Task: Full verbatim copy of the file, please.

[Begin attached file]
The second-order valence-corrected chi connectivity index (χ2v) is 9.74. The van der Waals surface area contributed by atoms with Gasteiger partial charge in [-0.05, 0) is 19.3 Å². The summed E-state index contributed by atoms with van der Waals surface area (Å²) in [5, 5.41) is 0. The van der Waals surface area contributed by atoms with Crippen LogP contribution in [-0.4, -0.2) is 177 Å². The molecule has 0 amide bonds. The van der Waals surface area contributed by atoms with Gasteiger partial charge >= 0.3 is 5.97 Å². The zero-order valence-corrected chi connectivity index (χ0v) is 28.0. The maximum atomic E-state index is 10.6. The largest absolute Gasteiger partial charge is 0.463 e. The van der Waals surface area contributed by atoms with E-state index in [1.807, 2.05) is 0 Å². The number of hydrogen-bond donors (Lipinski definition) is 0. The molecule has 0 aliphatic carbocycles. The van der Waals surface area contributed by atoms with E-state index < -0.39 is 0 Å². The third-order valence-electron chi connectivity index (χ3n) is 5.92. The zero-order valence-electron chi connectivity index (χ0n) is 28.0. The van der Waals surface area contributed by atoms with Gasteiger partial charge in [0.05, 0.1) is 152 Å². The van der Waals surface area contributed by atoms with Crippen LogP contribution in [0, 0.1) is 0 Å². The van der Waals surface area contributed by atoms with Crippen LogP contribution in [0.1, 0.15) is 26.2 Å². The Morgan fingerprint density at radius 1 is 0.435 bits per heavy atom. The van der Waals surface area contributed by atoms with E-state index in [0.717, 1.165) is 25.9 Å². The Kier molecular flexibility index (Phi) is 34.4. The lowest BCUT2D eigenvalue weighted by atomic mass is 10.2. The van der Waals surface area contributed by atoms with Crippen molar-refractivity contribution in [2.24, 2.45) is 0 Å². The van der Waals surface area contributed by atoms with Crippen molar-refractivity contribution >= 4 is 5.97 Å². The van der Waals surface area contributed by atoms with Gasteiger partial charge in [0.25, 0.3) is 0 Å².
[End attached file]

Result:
The second-order valence-corrected chi connectivity index (χ2v) is 9.74. The van der Waals surface area contributed by atoms with Gasteiger partial charge in [-0.05, 0) is 19.3 Å². The summed E-state index contributed by atoms with van der Waals surface area (Å²) in [5, 5.41) is 0. The van der Waals surface area contributed by atoms with Crippen LogP contribution in [-0.4, -0.2) is 177 Å². The molecule has 0 amide bonds. The van der Waals surface area contributed by atoms with Gasteiger partial charge >= 0.3 is 5.97 Å². The zero-order valence-corrected chi connectivity index (χ0v) is 28.0. The maximum atomic E-state index is 10.6. The largest absolute Gasteiger partial charge is 0.463 e. The van der Waals surface area contributed by atoms with E-state index in [1.807, 2.05) is 0 Å². The number of hydrogen-bond donors (Lipinski definition) is 0. The molecule has 0 aliphatic carbocycles. The van der Waals surface area contributed by atoms with E-state index < -0.39 is 0 Å². The third-order valence-electron chi connectivity index (χ3n) is 5.92. The zero-order valence-electron chi connectivity index (χ0n) is 28.0. The van der Waals surface area contributed by atoms with Gasteiger partial charge in [0.05, 0.1) is 152 Å². The van der Waals surface area contributed by atoms with Crippen LogP contribution in [0, 0.1) is 0 Å². The van der Waals surface area contributed by atoms with Crippen LogP contribution in [0.1, 0.15) is 26.2 Å². The Morgan fingerprint density at radius 1 is 0.435 bits per heavy atom. The van der Waals surface area contributed by atoms with E-state index in [0.717, 1.165) is 25.9 Å². The Kier molecular flexibility index (Phi) is 34.4. The lowest BCUT2D eigenvalue weighted by atomic mass is 10.2. The van der Waals surface area contributed by atoms with Crippen molar-refractivity contribution in [2.24, 2.45) is 0 Å². The van der Waals surface area contributed by atoms with Crippen molar-refractivity contribution >= 4 is 5.97 Å². The van der Waals surface area contributed by atoms with Gasteiger partial charge in [0.25, 0.3) is 0 Å².